The fallout from the worst recession since the 1930s means U.S. contractions will be more frequent and severe, according to Neal Soss, chief economist at Credit Suisse in New York.
“The era of rare, brief and mild recessions from the early ’80s to the mid-2000s is over,” Soss said today on a conference call.
Increased regulation and a drive to hold less risky assets such as cash following the financial meltdown will eliminate some of the instruments that helped smooth out economic growth over the past two decades, particularly in the U.S., Soss said. The current slowdown, while unlikely to result in a renewed downturn, will seem worse because the rebound has been weak.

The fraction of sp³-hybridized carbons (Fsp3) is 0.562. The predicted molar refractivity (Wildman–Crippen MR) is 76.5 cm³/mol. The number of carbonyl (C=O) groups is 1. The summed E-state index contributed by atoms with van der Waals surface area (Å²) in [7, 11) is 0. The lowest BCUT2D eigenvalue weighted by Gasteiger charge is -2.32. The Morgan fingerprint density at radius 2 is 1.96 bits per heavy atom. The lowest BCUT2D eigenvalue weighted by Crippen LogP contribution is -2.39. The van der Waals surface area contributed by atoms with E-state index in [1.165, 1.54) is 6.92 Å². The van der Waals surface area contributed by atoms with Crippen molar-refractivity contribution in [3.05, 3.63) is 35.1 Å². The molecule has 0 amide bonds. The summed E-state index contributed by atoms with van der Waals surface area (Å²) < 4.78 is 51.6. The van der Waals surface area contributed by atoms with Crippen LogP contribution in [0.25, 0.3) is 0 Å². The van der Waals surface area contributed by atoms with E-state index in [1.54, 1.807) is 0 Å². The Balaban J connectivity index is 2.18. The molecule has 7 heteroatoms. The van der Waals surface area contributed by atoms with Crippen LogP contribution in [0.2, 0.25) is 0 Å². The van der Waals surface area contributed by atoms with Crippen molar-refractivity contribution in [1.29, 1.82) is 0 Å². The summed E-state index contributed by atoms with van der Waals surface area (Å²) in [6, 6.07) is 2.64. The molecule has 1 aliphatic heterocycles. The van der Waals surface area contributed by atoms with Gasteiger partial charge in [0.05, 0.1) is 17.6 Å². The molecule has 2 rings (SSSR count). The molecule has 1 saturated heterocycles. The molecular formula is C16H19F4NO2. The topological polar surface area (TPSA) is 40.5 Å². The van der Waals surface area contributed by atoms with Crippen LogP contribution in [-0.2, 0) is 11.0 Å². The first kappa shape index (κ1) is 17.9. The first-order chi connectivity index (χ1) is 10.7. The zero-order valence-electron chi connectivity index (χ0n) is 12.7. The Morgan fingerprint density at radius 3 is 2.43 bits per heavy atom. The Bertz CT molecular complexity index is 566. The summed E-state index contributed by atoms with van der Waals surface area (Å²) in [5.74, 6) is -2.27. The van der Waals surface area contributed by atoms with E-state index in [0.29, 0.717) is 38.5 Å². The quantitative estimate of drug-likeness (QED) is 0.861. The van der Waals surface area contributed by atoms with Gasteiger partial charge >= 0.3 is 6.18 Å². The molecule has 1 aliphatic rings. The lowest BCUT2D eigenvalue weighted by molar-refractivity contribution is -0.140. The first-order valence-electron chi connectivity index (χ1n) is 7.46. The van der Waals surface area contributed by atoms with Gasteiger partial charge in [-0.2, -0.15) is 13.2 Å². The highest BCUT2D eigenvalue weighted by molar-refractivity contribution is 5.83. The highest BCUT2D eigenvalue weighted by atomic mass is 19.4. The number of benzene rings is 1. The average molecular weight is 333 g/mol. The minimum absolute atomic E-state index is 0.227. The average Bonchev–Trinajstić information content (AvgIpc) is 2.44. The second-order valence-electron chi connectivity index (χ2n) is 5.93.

“The starting point of high unemployment, high vacancies and low capacity utilization means any slowing in growth is going to feel dangerously close to a renewed recession,” Soss said. “It’s not the same thing, but it’s going to feel like it.”